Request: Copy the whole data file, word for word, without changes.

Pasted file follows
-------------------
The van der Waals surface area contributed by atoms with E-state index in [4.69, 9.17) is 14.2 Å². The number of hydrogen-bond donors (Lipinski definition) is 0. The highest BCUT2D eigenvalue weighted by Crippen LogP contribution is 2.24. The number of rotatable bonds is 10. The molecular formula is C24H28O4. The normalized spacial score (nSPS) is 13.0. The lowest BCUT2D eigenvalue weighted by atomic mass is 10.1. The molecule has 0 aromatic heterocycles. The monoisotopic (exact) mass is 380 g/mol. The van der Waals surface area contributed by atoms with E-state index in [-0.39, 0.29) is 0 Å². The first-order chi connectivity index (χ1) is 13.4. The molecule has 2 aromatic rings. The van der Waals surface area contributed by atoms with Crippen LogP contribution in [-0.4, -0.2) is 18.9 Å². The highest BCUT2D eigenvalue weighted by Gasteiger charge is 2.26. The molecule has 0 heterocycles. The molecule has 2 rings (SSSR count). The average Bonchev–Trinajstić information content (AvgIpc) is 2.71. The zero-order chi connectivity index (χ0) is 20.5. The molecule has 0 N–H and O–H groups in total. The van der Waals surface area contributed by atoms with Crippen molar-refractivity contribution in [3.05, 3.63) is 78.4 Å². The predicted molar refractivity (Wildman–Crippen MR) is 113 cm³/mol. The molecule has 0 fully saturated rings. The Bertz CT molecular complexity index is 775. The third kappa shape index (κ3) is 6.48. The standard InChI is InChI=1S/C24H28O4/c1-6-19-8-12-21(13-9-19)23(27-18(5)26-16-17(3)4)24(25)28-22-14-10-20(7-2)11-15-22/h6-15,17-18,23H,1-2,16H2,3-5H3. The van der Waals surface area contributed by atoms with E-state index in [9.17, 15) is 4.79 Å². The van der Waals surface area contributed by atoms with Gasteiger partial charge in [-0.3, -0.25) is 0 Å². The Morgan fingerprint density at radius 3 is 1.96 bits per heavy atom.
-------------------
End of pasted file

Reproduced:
The van der Waals surface area contributed by atoms with E-state index in [4.69, 9.17) is 14.2 Å². The number of hydrogen-bond donors (Lipinski definition) is 0. The highest BCUT2D eigenvalue weighted by Crippen LogP contribution is 2.24. The number of rotatable bonds is 10. The molecular formula is C24H28O4. The normalized spacial score (nSPS) is 13.0. The lowest BCUT2D eigenvalue weighted by atomic mass is 10.1. The molecule has 0 aromatic heterocycles. The monoisotopic (exact) mass is 380 g/mol. The van der Waals surface area contributed by atoms with E-state index in [-0.39, 0.29) is 0 Å². The first-order chi connectivity index (χ1) is 13.4. The molecule has 2 aromatic rings. The van der Waals surface area contributed by atoms with Crippen LogP contribution in [-0.4, -0.2) is 18.9 Å². The highest BCUT2D eigenvalue weighted by Gasteiger charge is 2.26. The molecule has 0 heterocycles. The molecule has 2 rings (SSSR count). The average Bonchev–Trinajstić information content (AvgIpc) is 2.71. The zero-order chi connectivity index (χ0) is 20.5. The molecule has 0 N–H and O–H groups in total. The van der Waals surface area contributed by atoms with Crippen molar-refractivity contribution in [3.05, 3.63) is 78.4 Å². The predicted molar refractivity (Wildman–Crippen MR) is 113 cm³/mol. The molecule has 0 fully saturated rings. The Bertz CT molecular complexity index is 775. The third kappa shape index (κ3) is 6.48. The standard InChI is InChI=1S/C24H28O4/c1-6-19-8-12-21(13-9-19)23(27-18(5)26-16-17(3)4)24(25)28-22-14-10-20(7-2)11-15-22/h6-15,17-18,23H,1-2,16H2,3-5H3. The van der Waals surface area contributed by atoms with E-state index in [9.17, 15) is 4.79 Å². The van der Waals surface area contributed by atoms with Gasteiger partial charge in [-0.3, -0.25) is 0 Å². The Morgan fingerprint density at radius 3 is 1.96 bits per heavy atom.